Rather than resume his banking career after the war, Spence joined the Department of Information in Canberra, initially in administration and later in aviation journalism. He rejoined the RAAF in 1946, receiving a commission as a flying officer (temporary squadron leader) effective from 17 October. His first appointment was as senior administrative officer at RAAF Station Canberra. On 13 September 1947, he flew to Surabaya, Java, as one of Australia's military observers with the United Nations commission monitoring the ceasefire between Dutch forces and Indonesian nationalists. That November, he was assigned to the recently formed RAAF College, Point Cook, where he was appointed adjutant and subsequently led the school's Cadet Squadron. In the latter role he inaugurated the college's adventure training, including canoe trips on the Murray River in boats constructed by the students.
Promoted to wing commander, Spence was posted to Japan to take command of No. 77 Squadron on 28 February 1950. Based at Iwakuni, the squadron operated P-51 Mustangs as part of the British Commonwealth Occupation Force (BCOF). Originally one of three RAAF fighter units under BCOF, No. 77 Squadron had since late-1948 been Australia's sole air component in Japan, becoming the largest flying squadron in the Air Force, with around 300 officers and men, forty Mustangs, and several transport aircraft. Occupation duties had been uneventful, the main operational task being surveillance patrols, but the RAAF maintained an intensive training regime and undertook combined exercises with other Allied forces. On 23 June, No. 77 Squadron made what was expected to be its last flight before rotating back to Australia.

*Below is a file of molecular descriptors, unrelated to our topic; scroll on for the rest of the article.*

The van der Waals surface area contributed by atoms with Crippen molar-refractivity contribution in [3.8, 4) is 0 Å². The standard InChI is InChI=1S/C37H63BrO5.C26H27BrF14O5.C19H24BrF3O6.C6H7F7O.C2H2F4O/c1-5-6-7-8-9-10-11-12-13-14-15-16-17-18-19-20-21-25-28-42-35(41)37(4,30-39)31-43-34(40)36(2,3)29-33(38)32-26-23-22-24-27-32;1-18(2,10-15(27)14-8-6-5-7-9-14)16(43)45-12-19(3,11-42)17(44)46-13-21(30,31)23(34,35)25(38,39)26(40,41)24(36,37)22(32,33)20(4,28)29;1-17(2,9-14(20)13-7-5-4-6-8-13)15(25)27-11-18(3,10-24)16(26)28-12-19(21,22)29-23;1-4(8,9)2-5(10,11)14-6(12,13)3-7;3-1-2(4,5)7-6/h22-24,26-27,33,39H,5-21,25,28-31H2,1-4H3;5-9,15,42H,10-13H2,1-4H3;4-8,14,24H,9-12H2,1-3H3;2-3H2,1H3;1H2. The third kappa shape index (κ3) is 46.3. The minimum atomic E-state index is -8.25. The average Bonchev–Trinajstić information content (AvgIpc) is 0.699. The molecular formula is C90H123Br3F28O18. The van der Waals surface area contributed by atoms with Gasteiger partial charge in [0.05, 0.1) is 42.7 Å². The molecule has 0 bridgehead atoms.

Spence and his family were about to go on holiday before returning to Australia when, on 25 June 1950, No. 77 Squadron was placed on standby for action in the Korean War, which had just broken out. The unit was specifically requested by General Douglas MacArthur, commander of United Nations (UN) forces. No. 77 Squadron flew its initial escort and patrol sorties from Iwakuni on 2 July, becoming the first non-American UN unit to go into action. That day, Spence took eight Mustangs on an escort mission for United States Air Force (USAF) B-26 Invaders attacking a bridge south of Seoul. Families still living at Iwakuni, pending their repatriation from what had become an operational theatre, could watch the Mustangs depart for missions over Korea.